Theory of Computing
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Title : Testing $k$-Monotonicity: The Rise and Fall of Boolean Functions
Authors : Clement L. Canonne, Elena Grigorescu, Siyao Guo, Akash Kumar, and Karl Wimmer
Volume : 15
Number : 1
Pages : 1-55
URL : http://www.theoryofcomputing.org/articles/v015a001
Abstract
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A Boolean _$k$-monotone_ function defined over a finite poset domain
$\mathcal{D}$ alternates between the values $0$ and $1$ at most $k$
times on any ascending chain in $\mathcal{D}$. Therefore, $k$-monotone
functions are natural generalizations of the classical _monotone_
functions, which are the _$1$-monotone_ functions.
Motivated by the recent interest in $k$-monotone functions in the
context of circuit complexity and learning theory, and by the central
role that monotonicity testing plays in the context of property
testing, we initiate a systematic study of $k$-monotone functions, in
the property testing model. In this model, the goal is to distinguish
functions that are $k$-monotone (or are close to being $k$-monotone)
from functions that are far from being $k$-monotone.
Our results include the following:
1. We demonstrate a separation between testing $k$-monotonicity and
testing monotonicity, on the hypercube domain $\{0,1\}^d$, for $k\geq 3$;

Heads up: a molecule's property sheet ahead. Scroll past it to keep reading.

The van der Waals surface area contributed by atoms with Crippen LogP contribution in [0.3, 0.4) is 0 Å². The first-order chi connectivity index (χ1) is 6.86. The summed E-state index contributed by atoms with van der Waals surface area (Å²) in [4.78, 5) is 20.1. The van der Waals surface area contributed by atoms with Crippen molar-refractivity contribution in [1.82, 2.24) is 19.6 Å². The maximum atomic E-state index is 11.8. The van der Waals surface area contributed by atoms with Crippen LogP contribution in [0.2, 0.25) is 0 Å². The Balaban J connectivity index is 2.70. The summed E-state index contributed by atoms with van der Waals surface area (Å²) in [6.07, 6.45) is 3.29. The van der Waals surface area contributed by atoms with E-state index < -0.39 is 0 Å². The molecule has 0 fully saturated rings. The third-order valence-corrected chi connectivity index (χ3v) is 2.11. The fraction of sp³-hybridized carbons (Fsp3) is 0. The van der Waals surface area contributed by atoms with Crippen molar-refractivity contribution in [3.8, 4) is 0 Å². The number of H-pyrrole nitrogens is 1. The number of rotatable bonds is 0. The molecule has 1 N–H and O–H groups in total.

2. We demonstrate a separation between testing and learning on $\{0,1\}^d$,
for $k=\omega(\log d)$: testing $k$-monotonicity can be performed with
$\exp(O(\sqrt d \cdot \log d\cdot \log(1/\eps)))$ queries, while learning
$k$-monotone functions requires $\exp(\Omega(k\cdot\sqrt d\cdot{1/\eps}))$
queries (Blais et al. (RANDOM 2015));
3. We present a tolerant test for $k$-monotonicity of functions
$f : [n]^d\to \{0,1\}$ with complexity independent of $n$. The test
implies a tolerant test for monotonicity of functions $f : [n]^d\to [0,1]$
in $\ell_1$ distance, which makes progress on a problem left open by
Berman et al. (STOC 2014). Our techniques exploit the testing-by-learning
paradigm, use novel applications of Fourier analysis on the grid $[n]^d$,
and draw connections to distribution testing techniques.
Our techniques exploit the testing-by-learning paradigm, use novel
applications of Fourier analysis on the grid [n]^d, and draw connections
to distribution testing techniques.
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An extended abstract of this paper appeared in the Proceedings of the
8th Innovations in Theoretical Computer Science conference, 2017.